So, I thought I would continue the concept of an infinite universe with some other mind boggling terminology… dimensions! This video describes the other dimensions and what they entail. They break it down using mathematical terms and how we would perceive different dimensions in our own reality. It’s pretty neat, I think my brain exploded a couple times watching this video. But! It’s very interesting. The video also talks about time and how that in itself is another dimension. Also, why we can not view the other worlds that are ‘around’ us. Or, as mentioned in different planes. It made me think differently about my own perception. How humans can sometimes fixate so heavily on their own world not realizing there are so many others.

Worth a watch!

Chaos and Nature

For this weeks post, I was a bit lost for what to post.  So I did some research online and was pretty amazed at what I found and it got me thinking that there is chaos everywhere we go and especially in nature.  There are some patterns in nature.  I was looking up some stuff online about the weather and meteorology use the chaos theory everyday with predicting the weather and different weather patterns.  Which I think is very interesting.

Image result for chaos theory examples in weather     Image result for chaos theory examples in weather

The Butterfly Effect

I’m fairly certain that we spoke about the Butterfly Effect film in class either this past week or the week before; but I feel that it’s a pretty cool film as well as general theory. If you guys don’t recall what it is, it essentially follows the idea that, “small causes can have larger effects.” Meaning that all the small choices in life, or occurrences or as the Wikipedia article I’m quoting said, “causes” can drastically effect an ultimate outcome. The theory itself is interesting to look at from a perspective of regular life. If you get in your car and drive to class, or talk to one individual you pass by, it can change things drastically. Perhaps you get into a car accident and become paralyzed from the waist down, or maybe the person you talk to ends up becoming your soul mate who you spend the rest of your life together with.

More specifically, the Butterfly effect theory is used both in weather patterns, (especially with the formation of tornadoes,) and in quantum mechanics.

It is also subject to two mediocre films. The second of which I included a poster of. It’s an absolutely dog doodoo movie, but funny to watch with friends if you’re into film or critiquing.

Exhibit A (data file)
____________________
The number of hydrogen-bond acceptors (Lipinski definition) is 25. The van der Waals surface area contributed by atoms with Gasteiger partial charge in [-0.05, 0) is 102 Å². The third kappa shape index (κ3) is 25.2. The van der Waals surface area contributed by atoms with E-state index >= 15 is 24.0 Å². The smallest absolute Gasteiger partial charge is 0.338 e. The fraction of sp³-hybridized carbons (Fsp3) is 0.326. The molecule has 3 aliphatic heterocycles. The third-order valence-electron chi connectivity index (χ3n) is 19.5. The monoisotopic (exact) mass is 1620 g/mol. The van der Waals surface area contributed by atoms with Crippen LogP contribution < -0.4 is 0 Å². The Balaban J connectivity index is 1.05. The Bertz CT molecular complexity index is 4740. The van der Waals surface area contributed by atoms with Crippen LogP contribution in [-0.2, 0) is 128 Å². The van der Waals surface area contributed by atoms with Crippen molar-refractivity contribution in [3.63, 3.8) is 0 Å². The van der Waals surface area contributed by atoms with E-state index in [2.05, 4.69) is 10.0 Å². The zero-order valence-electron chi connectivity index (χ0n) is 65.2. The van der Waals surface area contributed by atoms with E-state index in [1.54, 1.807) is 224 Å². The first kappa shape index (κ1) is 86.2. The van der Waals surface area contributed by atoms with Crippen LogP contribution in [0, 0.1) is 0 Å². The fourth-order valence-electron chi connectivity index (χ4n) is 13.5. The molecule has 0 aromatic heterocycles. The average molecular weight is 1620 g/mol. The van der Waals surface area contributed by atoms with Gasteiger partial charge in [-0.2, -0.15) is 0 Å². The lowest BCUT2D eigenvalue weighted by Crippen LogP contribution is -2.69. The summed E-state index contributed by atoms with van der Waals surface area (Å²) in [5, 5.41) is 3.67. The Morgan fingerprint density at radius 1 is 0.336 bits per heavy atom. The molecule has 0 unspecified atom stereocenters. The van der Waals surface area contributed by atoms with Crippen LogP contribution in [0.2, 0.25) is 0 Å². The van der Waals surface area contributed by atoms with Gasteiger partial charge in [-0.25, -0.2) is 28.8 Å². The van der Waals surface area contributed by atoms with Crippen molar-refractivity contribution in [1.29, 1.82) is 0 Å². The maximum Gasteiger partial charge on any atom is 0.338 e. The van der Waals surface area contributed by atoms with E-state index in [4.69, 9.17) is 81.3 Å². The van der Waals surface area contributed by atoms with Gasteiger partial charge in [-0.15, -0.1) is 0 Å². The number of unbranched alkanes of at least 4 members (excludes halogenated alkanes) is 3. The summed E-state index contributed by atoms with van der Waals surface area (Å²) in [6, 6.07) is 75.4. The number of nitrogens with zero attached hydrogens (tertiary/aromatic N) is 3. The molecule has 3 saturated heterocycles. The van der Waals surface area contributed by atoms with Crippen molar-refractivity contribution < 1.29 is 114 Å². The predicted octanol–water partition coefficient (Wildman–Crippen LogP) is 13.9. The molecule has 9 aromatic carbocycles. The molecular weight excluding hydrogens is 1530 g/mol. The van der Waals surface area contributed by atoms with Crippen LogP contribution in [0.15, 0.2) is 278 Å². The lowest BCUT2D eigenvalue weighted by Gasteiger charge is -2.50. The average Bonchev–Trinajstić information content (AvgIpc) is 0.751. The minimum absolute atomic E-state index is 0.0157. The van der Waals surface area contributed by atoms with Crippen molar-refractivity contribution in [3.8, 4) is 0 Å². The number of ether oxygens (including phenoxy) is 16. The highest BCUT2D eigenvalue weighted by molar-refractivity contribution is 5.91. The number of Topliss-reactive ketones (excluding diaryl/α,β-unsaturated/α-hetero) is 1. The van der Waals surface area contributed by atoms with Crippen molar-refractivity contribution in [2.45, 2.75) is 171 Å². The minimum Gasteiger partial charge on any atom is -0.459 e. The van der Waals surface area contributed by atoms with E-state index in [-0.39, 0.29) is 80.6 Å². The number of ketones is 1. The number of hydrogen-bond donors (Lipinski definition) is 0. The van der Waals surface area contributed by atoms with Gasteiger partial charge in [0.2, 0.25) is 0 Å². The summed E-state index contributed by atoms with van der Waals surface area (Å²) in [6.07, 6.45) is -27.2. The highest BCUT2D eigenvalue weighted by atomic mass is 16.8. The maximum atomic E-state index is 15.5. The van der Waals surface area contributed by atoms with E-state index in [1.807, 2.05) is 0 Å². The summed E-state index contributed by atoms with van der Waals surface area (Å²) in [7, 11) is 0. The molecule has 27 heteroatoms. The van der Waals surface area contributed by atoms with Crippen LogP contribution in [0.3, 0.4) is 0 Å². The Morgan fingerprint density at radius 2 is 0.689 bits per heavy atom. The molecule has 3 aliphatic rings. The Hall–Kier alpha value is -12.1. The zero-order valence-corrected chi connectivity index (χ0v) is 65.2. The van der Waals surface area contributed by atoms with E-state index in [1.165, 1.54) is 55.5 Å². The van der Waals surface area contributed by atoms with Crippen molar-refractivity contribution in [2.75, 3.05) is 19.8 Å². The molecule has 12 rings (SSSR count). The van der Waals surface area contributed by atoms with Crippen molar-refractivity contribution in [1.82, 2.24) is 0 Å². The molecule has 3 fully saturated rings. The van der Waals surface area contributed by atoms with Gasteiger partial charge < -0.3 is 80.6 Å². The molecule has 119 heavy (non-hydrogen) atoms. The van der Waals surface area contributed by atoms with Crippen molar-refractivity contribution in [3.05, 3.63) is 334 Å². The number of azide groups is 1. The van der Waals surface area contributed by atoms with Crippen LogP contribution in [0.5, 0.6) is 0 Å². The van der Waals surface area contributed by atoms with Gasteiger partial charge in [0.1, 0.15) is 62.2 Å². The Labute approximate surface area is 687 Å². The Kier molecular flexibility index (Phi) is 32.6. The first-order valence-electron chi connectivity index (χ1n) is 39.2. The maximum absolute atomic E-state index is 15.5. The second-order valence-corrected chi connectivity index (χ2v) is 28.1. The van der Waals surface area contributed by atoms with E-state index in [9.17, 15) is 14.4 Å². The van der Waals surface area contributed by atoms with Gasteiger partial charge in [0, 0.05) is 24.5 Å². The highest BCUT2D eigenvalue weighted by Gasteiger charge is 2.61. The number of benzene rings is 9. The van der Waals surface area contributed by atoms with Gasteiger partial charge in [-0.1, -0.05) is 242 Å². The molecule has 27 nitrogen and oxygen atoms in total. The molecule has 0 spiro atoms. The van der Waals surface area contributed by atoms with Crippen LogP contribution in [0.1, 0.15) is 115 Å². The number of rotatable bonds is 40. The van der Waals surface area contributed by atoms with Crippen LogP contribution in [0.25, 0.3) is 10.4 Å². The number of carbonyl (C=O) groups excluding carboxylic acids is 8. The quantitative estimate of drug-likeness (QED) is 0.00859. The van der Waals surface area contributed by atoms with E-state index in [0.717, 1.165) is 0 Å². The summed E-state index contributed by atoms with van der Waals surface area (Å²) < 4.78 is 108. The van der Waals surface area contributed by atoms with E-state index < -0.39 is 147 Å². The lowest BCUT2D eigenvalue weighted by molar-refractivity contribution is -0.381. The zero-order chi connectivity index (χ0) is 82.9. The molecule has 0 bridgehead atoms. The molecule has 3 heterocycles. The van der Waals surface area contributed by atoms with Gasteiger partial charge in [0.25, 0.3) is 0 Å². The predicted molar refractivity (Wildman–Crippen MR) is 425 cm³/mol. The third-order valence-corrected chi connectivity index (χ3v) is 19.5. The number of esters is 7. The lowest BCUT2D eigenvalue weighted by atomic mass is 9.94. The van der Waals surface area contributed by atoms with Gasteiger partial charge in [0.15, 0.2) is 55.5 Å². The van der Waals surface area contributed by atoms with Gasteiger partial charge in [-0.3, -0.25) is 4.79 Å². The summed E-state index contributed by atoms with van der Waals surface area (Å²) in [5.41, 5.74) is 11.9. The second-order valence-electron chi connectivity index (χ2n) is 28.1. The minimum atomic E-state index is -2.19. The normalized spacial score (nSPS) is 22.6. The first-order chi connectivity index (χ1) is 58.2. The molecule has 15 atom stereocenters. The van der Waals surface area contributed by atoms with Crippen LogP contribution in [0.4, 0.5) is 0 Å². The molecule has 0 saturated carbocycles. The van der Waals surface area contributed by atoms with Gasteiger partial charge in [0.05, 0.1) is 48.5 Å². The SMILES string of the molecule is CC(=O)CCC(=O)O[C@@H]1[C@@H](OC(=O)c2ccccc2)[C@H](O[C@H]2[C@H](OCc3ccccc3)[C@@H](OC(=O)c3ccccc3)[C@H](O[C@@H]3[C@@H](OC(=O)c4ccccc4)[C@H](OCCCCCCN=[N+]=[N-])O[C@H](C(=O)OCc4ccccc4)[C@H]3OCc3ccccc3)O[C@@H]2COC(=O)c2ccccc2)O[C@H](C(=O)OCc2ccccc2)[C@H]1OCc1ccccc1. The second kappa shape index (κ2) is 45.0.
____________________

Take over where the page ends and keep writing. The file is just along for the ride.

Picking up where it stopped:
Image result for butterfly effect poster

Pascal’s Triangle Before Blaise Pascal

Wednesday in class we saw some of the tricks of Pascal’s Triangle such as the exponents of 11, the Fibonacci Sequence, and the Sierpinski Triangle. In reading more about it on mathisfun.com I came across the Chinese version that showed up more than 300 years before Pascal’s did. This version is known as Yang Hui’s Triangle. This blog post describes more about how it came about, but I found it really interesting that it showed up so many years earlier.

In a way it reminds me of Dr. Plante’s story about the tile work in Europe that he didn’t write about and publish before someone else did. The Chinese had it figured out first, but so many people today only know about Pascal’s work.


Organized Chaos in Childhood

I didn’t know what to write about for this topic, so I did a quick google search of “chaos theory” and ended up on the wiki page for it. I didn’t have to scroll down very far to see a few images of interest. The first was of something called the “lorenz attractor” and the second was a gif of a “double rod pendulum” animation.

Image result for double rod pendulum

According to wikipedia: “Starting the pendulum from a slightly different initial condition would result in a completely different trajectory. The double rod pendulum is one of the simplest dynamical systems that has chaotic solutions.”
The first thing that came to mind when I saw these was of something I had as a child. A toy called a Spirograph. It was a little piece of plastic you would insert your pencil into, and then move it around on a piece of paper to create really beautiful designs. It’s similar to the double rod pendulum in the sense that if you move your pencil a certain way it could completely change the outcome of your design. Also because you move your pencil around so many times and it would seem like you were just creating a big scribble on paper but it ends up being a very intricate image produced.
Image result for spirograph 90s

Wright or Wrong ?